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Discussion Starter #1
Most know I have been experimenting with different Tractor designs this summer. I have found that Tractors are indeed handy to use and a worth while investment if someone plans to raise chickens. Especially if you do not have a permanent coop or may consider moving your coop in the future. Tractors allow mobility not found in permanent coops. This means you can move your chickens to clean areas often and possibly use some yard space otherwise unused. They also provide some protection from the elements and predators.

However, as with most things there is a learning curve to their proper construction and use. First let me say I do not believe there to be a "Best" tractor design out there, only "Different" tractor designs, some may be better or worse based on your individual needs.

I will share my experience as I have injured and killed a few birds this year due to some of the inherent dangers of some of the designs I have tried. I am not saying tractors are dangerous. As with most things, if you are aware of the hazards you can choose to use them and be mindful of the dangers or you may choose a different design to eliminate some of the hazards if certain features are not needed.
 

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Note in the pictures below. This is a fairly large tractor 8'w x 10' L x 2' H. This is a Joel Salatin design and one that he uses successfully. The idea is to attach rope or cable straps to either end and use a wheeled dolly on the other end to lift the cage, then use the rope to pull it along to the next spot. The hazard this presents are several.
#1 the dolly wheels when in the mobile position are inside the cage where the chickens are. When the tractor is pulled along, if a chicken is standing too close to the wheels, the wheels can easily run over a leg or part of the chicken and injure or kill them.
#2 The other danger in this design is the fact that you are lifting the cage up onto the dolly. This creates a gap under the sides where small chicks can escape. This also creates a place where a chicken may hunker down and when you remove the dolly and lower the cage back to the ground they can be crushed under the weight of the cage. Please note in the second picture the laying boxes and their proximity to the ground. A chicken can hunker down under the laying box while the cage is up on the dolly and when the cage is lowered from the dolly again the chicken can be crushed under the weight.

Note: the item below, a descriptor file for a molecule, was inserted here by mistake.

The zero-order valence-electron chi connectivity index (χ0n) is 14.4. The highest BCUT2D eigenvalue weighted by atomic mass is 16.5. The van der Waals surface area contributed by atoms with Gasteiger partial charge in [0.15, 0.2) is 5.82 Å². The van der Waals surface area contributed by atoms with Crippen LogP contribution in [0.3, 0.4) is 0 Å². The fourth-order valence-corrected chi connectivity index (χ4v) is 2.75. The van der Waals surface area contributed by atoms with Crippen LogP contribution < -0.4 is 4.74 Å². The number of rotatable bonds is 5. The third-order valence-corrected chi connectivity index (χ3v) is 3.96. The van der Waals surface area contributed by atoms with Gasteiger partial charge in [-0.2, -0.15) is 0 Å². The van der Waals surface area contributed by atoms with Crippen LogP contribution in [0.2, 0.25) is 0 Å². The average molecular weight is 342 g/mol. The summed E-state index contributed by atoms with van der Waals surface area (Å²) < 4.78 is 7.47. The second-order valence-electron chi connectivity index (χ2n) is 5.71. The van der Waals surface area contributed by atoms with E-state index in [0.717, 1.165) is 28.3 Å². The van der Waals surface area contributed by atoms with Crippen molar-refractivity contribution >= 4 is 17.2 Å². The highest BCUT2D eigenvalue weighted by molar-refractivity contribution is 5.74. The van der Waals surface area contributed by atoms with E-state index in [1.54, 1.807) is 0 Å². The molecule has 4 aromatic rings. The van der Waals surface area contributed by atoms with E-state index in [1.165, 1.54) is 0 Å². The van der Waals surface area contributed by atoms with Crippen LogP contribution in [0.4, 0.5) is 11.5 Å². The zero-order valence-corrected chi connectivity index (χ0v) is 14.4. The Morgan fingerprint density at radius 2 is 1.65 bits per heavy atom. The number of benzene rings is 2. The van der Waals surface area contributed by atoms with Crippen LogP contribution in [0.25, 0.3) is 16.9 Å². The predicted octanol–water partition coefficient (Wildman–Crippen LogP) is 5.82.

#3 Notice also that half of this tractor is covered in sheet metal. This offers good protection from the elements, but poor visibility from outside. These are very difficult to move by yourself, as it is hard to see where the chickens are prior to, or during moving. This means a chicken can be in a dangerous place to be crushed or knocked down by the movement of the cage, or caught under the wheels and you may not be able to see them, until it is too late.
#4 The sheer weight of some tractors make them a hazard. most tractors are designed to be moved by pulling or pushing them manually by hand. When they are heavy we tend to jerk or lunge to attempt to move them in small increments. These jerky movements do not allow the chicken time to keep up and can sometimes cause injury as the chicken does not anticipate the sudden movement and can be run over or knocked down and injured.
 

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Discussion Starter #3
This design, while not as hazardous as the first, still has some safety considerations in its use. I am not sure if it shows up well in the pictures, but the bottom of these cages have 2"x 4" wire on them. This allows the cage to be lifted and moved, without the chickens simply escaping out the bottom. Without the bottom wire, if you pick up this cage a bit to high, the chickens can simply walk out from under them to freedom.
#1 The main consideration with this type of cage is the wire on the bottom catching a foot or leg and injuring them. When you are alone it is very tempting to simply try to pick up one end and drag it along. The chickens will be at the opposite end from where you are and it is easy to drag it along and break a leg, as their feet can go through the wire and they will be standing on the ground. if you must move it alone, be patient and move only in very small increments. Always check after you have moved this type of cage that they are all free to move around and you have not set the cage down trapping their toes under the wire. Here you may ask, "Why not use smaller wire?"" The purpose of this cage is to allow them to eat the grass in between the garden rows, once you go to smaller wire, it makes it difficult for them to reach through and do this. These cages are best moved by two people by completely lifting the cage before moving.